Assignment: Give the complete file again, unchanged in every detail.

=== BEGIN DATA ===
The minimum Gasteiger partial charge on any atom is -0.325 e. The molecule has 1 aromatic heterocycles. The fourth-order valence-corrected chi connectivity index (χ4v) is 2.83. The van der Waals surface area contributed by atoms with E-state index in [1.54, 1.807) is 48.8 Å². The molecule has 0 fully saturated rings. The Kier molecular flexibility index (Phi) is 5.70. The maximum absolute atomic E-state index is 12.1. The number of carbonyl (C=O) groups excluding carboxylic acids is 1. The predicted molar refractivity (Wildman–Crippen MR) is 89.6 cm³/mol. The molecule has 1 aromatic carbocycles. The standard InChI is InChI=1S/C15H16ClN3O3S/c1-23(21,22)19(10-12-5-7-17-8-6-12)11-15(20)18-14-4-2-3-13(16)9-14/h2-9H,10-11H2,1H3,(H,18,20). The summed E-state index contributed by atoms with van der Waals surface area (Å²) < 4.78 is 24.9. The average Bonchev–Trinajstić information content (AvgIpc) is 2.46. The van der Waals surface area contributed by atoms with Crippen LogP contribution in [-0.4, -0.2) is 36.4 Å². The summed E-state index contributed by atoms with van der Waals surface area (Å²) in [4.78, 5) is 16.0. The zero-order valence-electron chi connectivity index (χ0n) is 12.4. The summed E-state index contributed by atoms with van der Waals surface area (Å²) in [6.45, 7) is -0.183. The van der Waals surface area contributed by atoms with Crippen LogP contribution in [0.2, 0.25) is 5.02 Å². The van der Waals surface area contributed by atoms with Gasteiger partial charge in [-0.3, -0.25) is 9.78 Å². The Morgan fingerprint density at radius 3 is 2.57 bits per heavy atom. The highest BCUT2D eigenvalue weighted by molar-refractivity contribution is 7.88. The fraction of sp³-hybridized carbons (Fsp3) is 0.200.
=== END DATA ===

The minimum Gasteiger partial charge on any atom is -0.325 e. The molecule has 1 aromatic heterocycles. The fourth-order valence-corrected chi connectivity index (χ4v) is 2.83. The van der Waals surface area contributed by atoms with E-state index in [1.54, 1.807) is 48.8 Å². The molecule has 0 fully saturated rings. The Kier molecular flexibility index (Phi) is 5.70. The maximum absolute atomic E-state index is 12.1. The number of carbonyl (C=O) groups excluding carboxylic acids is 1. The predicted molar refractivity (Wildman–Crippen MR) is 89.6 cm³/mol. The molecule has 1 aromatic carbocycles. The standard InChI is InChI=1S/C15H16ClN3O3S/c1-23(21,22)19(10-12-5-7-17-8-6-12)11-15(20)18-14-4-2-3-13(16)9-14/h2-9H,10-11H2,1H3,(H,18,20). The summed E-state index contributed by atoms with van der Waals surface area (Å²) < 4.78 is 24.9. The average Bonchev–Trinajstić information content (AvgIpc) is 2.46. The van der Waals surface area contributed by atoms with Crippen LogP contribution in [-0.4, -0.2) is 36.4 Å². The summed E-state index contributed by atoms with van der Waals surface area (Å²) in [4.78, 5) is 16.0. The zero-order valence-electron chi connectivity index (χ0n) is 12.4. The summed E-state index contributed by atoms with van der Waals surface area (Å²) in [6.45, 7) is -0.183. The van der Waals surface area contributed by atoms with Crippen LogP contribution in [0.2, 0.25) is 5.02 Å². The van der Waals surface area contributed by atoms with Gasteiger partial charge in [-0.3, -0.25) is 9.78 Å². The Morgan fingerprint density at radius 3 is 2.57 bits per heavy atom. The highest BCUT2D eigenvalue weighted by molar-refractivity contribution is 7.88. The fraction of sp³-hybridized carbons (Fsp3) is 0.200.